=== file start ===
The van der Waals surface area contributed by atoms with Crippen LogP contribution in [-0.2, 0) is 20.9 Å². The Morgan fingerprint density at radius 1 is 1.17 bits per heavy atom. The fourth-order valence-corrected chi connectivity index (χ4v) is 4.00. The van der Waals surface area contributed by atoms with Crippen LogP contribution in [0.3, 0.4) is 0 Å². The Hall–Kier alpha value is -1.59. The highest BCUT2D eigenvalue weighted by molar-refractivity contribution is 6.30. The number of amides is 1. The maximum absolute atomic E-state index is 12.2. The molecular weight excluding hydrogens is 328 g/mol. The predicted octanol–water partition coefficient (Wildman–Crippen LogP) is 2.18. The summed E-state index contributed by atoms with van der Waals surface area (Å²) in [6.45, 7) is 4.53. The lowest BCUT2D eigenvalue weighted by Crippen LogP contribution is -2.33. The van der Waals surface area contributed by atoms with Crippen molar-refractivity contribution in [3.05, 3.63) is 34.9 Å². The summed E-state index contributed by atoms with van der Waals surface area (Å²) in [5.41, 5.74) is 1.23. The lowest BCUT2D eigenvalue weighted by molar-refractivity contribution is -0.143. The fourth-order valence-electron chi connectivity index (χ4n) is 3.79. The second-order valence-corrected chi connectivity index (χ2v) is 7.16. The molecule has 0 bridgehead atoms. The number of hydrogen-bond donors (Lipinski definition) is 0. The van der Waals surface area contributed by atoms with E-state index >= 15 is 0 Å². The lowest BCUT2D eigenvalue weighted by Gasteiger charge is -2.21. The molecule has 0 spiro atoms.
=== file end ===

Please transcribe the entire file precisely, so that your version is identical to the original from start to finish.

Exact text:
The van der Waals surface area contributed by atoms with Crippen LogP contribution in [-0.2, 0) is 20.9 Å². The Morgan fingerprint density at radius 1 is 1.17 bits per heavy atom. The fourth-order valence-corrected chi connectivity index (χ4v) is 4.00. The van der Waals surface area contributed by atoms with Crippen LogP contribution in [0.3, 0.4) is 0 Å². The Hall–Kier alpha value is -1.59. The highest BCUT2D eigenvalue weighted by molar-refractivity contribution is 6.30. The number of amides is 1. The maximum absolute atomic E-state index is 12.2. The molecular weight excluding hydrogens is 328 g/mol. The predicted octanol–water partition coefficient (Wildman–Crippen LogP) is 2.18. The summed E-state index contributed by atoms with van der Waals surface area (Å²) in [6.45, 7) is 4.53. The lowest BCUT2D eigenvalue weighted by Crippen LogP contribution is -2.33. The van der Waals surface area contributed by atoms with Crippen molar-refractivity contribution in [3.05, 3.63) is 34.9 Å². The summed E-state index contributed by atoms with van der Waals surface area (Å²) in [5.41, 5.74) is 1.23. The lowest BCUT2D eigenvalue weighted by molar-refractivity contribution is -0.143. The fourth-order valence-electron chi connectivity index (χ4n) is 3.79. The second-order valence-corrected chi connectivity index (χ2v) is 7.16. The molecule has 0 bridgehead atoms. The number of hydrogen-bond donors (Lipinski definition) is 0. The van der Waals surface area contributed by atoms with E-state index >= 15 is 0 Å². The lowest BCUT2D eigenvalue weighted by Gasteiger charge is -2.21. The molecule has 0 spiro atoms.